… in ballistic-resistant armor testing, backface deformation (BFD) is the measurement on the indent in a clay backing material when a bullet that does not penetrate a vest makes an impression on the clay. BFD testing of very small panels of armors, as well as whether the amount of allowed deformation should be different for the breast area, could be areas for study. … “The idea is to use a supplemental test technique to ensure that when rounds impact areas of the female anatomy that they have the same level of protection as existing male armors, but when striking the bust area, we want to make sure that we provide a more biofidelic test method that specifically addresses the unique female anatomy,” Otterson says.

Update: Twitter user @shishiqiushi has pointed out that the proper historical comparison for breastplates would be the Roman cuirass. However, I’m not sure where this fits into my narrative because there is no evidence – whether in art or archaeology – that women wore the cuirass into battle, at least not usually. And when they did, they wore versions designed for men. Perhaps I would be able to say that the thinking going into designing men’s armour had some historical basis. For further reading, try this Gizmodo explainer.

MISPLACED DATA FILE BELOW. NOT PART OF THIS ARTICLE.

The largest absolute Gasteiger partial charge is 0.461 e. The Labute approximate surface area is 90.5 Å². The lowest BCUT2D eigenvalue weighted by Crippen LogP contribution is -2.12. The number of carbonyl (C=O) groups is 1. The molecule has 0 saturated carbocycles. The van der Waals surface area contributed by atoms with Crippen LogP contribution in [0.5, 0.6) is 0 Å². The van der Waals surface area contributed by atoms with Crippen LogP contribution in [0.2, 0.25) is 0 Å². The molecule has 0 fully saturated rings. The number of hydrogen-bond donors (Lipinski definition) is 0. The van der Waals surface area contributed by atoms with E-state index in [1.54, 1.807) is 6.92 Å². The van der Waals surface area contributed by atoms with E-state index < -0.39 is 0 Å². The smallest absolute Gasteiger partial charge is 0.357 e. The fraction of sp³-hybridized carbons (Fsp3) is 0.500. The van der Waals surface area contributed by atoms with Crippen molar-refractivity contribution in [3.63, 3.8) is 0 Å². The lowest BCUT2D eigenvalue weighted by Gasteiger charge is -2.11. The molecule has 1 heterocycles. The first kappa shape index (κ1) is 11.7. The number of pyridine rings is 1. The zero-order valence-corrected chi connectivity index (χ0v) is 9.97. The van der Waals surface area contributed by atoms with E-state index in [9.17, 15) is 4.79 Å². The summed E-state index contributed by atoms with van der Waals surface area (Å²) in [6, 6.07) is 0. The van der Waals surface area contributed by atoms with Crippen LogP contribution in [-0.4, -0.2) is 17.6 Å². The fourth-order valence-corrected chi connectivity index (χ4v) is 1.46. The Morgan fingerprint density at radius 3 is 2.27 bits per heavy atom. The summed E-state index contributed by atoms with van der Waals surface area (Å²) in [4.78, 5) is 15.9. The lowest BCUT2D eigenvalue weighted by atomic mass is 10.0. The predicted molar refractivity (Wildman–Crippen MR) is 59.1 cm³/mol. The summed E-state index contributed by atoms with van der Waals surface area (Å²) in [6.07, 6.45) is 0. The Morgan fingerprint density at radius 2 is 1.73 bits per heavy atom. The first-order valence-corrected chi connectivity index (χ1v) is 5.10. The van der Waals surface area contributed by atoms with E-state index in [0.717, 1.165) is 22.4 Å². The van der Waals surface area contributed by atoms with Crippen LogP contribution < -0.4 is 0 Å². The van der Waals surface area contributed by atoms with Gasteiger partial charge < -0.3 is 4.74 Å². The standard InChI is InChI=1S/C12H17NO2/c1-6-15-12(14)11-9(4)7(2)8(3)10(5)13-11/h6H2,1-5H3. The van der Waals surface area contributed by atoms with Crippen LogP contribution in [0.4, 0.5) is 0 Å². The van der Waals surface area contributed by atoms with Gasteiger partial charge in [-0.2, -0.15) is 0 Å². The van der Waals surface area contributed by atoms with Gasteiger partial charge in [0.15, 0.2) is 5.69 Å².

Justice in Gotham City

History

The history of Gotham city is not unlike many American cities’ during British colonial rule. It was founded in 1635 by a Norwegian mercenary and was later taken over by the British, changing hands various times over the years. According to Alan Moore, the famous cartoonist and creator of such titles as Watchmen and V for Vendetta, Gotham city was the place of many mysterious occult rites during the American Revolutionary War (Swamp Thing #53).

A separate history was provided for by Bill Willingham (Shadowpact #5): an evil warlock has slept for 40,000 years under the place where Gotham city is built, with his servant Strega claiming the “dark and often cursed character” of the city was inherited from the warlock’s nature. Going by either story, the city assumes a post-Apocalyptic mood that is also Gothic at the same time, and accords it an ambivalence that invites literary exploitation.

This mood has since been open for modification by writers, more so after the chain of events set off by the villain Ra’as Al Ghul. He introduced a virus called the Clench, impacting the city greatly. Just as it was recuperating from its impact, it was hit by an earthquake measuring 7.6 on the Richter scale, prompting the federal government of the United States to cut off Gotham from the mainland because it had no hopes of rehabilitating it. However, respite arrived in the form of assistance from the brilliant billionaire Alexander “Lex” Luthor, Superman’s archenemy.